..in response to a comment about J Krishnamurti and Schopenhauer:
Interestingly, the sense of ‘no lack’ does not cause inertia or phlematism. It’s more a truly ‘self’-less situation in which the already present ‘no-lackness’ expresses itself joyfully. Children play in a sand castle without a felt need to entertain any meaning.
JK would agree with St Francis of Assisi who said: “What we are looking for is what is looking.’
We can verify this by sensing that the ‘looking itself’ has no lack. It is the mental identification with a ‘me’ that
1. believes that it causes the seeing (how ridiculous to think this) and
2. interprets/defines/relates to the apparent objects (what is ‘seen’)
Those two mental activities result in a sense of lack and cause the striving toward no lack. Hence the yearning for meaning – in the hope that meaning will fill the sense of lack. It won’t. To realise the ever-fresh, timeless ‘looking’ (fundamental awareness) is what Krishnamurti is pointing to – and many others. Schopenhauer’s interpretations can lure the mind into dwelling on theory. Once done with it, the actual realisation of what JK is pointing to is more rewarding.
When you feel lack, your meaning is to feel no lack. When there is no sense of lack, there is no need to add meaning to life. That is only seen when the imagined ‘I’ is not imagined any longer. The absense of this imagination reveals fullness.
Dietrich: The question I would ask is: Is the focus on the ‘about’ what is seen or on the seeing itself? The ‘about’ is never going to satisfy. To give ‘meaning’ – good or bad – is just another form of a comment (‘about’). A solution would be to let internal comments fade out by giving them less attention, simply by realising that looking for improved commentaries is not going to satisfy. In realising this, freedom and unconditional love are seen to be your nature. Frustrating self-talk doesn’t come near this. Comments can’t see this. Meaning can’t see this. It’s okay and joyful to see the impotence of meaning.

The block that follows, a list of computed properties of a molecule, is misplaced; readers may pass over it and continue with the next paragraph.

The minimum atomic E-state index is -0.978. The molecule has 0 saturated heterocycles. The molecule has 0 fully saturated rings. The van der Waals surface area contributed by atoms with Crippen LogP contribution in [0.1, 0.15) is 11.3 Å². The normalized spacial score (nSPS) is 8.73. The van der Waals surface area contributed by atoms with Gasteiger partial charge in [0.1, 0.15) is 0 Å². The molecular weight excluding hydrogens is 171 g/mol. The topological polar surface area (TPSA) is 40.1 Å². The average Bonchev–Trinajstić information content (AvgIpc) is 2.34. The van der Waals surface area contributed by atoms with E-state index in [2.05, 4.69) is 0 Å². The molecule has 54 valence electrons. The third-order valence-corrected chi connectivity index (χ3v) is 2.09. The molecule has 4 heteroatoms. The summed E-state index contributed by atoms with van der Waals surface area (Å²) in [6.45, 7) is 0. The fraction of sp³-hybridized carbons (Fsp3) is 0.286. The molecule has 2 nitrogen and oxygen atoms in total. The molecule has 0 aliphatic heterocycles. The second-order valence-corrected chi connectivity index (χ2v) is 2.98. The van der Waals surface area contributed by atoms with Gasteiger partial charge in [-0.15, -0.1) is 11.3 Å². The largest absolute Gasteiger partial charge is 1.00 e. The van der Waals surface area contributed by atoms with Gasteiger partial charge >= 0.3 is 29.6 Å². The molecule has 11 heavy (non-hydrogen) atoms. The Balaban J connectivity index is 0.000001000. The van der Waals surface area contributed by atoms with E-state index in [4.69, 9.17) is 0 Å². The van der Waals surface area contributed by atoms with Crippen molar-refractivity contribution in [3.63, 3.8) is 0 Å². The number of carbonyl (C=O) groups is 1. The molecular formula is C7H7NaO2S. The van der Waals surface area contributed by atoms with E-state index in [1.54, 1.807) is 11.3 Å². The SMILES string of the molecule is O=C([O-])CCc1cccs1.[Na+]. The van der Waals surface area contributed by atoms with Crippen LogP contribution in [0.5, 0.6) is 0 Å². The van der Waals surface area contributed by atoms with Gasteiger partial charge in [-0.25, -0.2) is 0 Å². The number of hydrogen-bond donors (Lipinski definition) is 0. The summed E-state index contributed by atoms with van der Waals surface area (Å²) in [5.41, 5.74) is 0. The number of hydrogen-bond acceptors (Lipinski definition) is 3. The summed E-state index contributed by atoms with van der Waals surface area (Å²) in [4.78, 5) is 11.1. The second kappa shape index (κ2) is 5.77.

‘Now’ cannot have meaning as Now as it is more fundamental than any thought construct. Any meaning is involves thought. However, the Now (Presence) as source of all is able to produce and attach meaning to what it projects as seemingly other than itself. Ultimately, all apparent meaning is dreamt by Now. One could say that from the perspective of the dreamt object there appears to be a meaning in realising this.
Meaning is the same as ‘what matters’.
I like the quote of Jordan Peterson “The world is not made of Matter, the world is made of ‘What-Matters’. It contains a lot of truth. When strictly nothing matters at all, the worlds cease. Having said this, I see that there is the possibility that ‘what matters’ can have an optional, playful flair. To build a sand castle at the beach – does it matter to the children? It doesn’t matter to the extent where the children get worried about the next big wave. However, they may still give the castle some meaning within the scope of playfulness while it lasts, and they may even enjoy the drama of the wave eventually flattening everything.